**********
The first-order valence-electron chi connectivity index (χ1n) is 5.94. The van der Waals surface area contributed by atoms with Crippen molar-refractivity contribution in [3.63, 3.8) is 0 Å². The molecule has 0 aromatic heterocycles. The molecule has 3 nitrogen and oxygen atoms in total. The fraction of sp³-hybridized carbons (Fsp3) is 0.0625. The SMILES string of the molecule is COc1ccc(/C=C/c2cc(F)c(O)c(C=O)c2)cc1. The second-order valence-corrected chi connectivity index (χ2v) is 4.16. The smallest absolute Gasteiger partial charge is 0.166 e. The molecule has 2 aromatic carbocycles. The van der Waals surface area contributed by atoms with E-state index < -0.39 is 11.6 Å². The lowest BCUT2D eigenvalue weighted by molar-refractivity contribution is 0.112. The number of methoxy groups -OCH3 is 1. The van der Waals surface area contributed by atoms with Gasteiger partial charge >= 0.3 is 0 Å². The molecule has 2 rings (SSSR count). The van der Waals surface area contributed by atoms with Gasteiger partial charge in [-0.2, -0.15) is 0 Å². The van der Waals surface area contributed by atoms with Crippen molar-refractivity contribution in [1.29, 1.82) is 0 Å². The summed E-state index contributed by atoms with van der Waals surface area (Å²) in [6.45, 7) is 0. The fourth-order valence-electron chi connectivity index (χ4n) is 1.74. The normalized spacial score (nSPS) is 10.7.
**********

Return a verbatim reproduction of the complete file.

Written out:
The first-order valence-electron chi connectivity index (χ1n) is 5.94. The van der Waals surface area contributed by atoms with Crippen molar-refractivity contribution in [3.63, 3.8) is 0 Å². The molecule has 0 aromatic heterocycles. The molecule has 3 nitrogen and oxygen atoms in total. The fraction of sp³-hybridized carbons (Fsp3) is 0.0625. The SMILES string of the molecule is COc1ccc(/C=C/c2cc(F)c(O)c(C=O)c2)cc1. The second-order valence-corrected chi connectivity index (χ2v) is 4.16. The smallest absolute Gasteiger partial charge is 0.166 e. The molecule has 2 aromatic carbocycles. The van der Waals surface area contributed by atoms with E-state index < -0.39 is 11.6 Å². The lowest BCUT2D eigenvalue weighted by molar-refractivity contribution is 0.112. The number of methoxy groups -OCH3 is 1. The van der Waals surface area contributed by atoms with Gasteiger partial charge >= 0.3 is 0 Å². The molecule has 2 rings (SSSR count). The van der Waals surface area contributed by atoms with Gasteiger partial charge in [-0.2, -0.15) is 0 Å². The van der Waals surface area contributed by atoms with Crippen molar-refractivity contribution in [1.29, 1.82) is 0 Å². The summed E-state index contributed by atoms with van der Waals surface area (Å²) in [6.45, 7) is 0. The fourth-order valence-electron chi connectivity index (χ4n) is 1.74. The normalized spacial score (nSPS) is 10.7.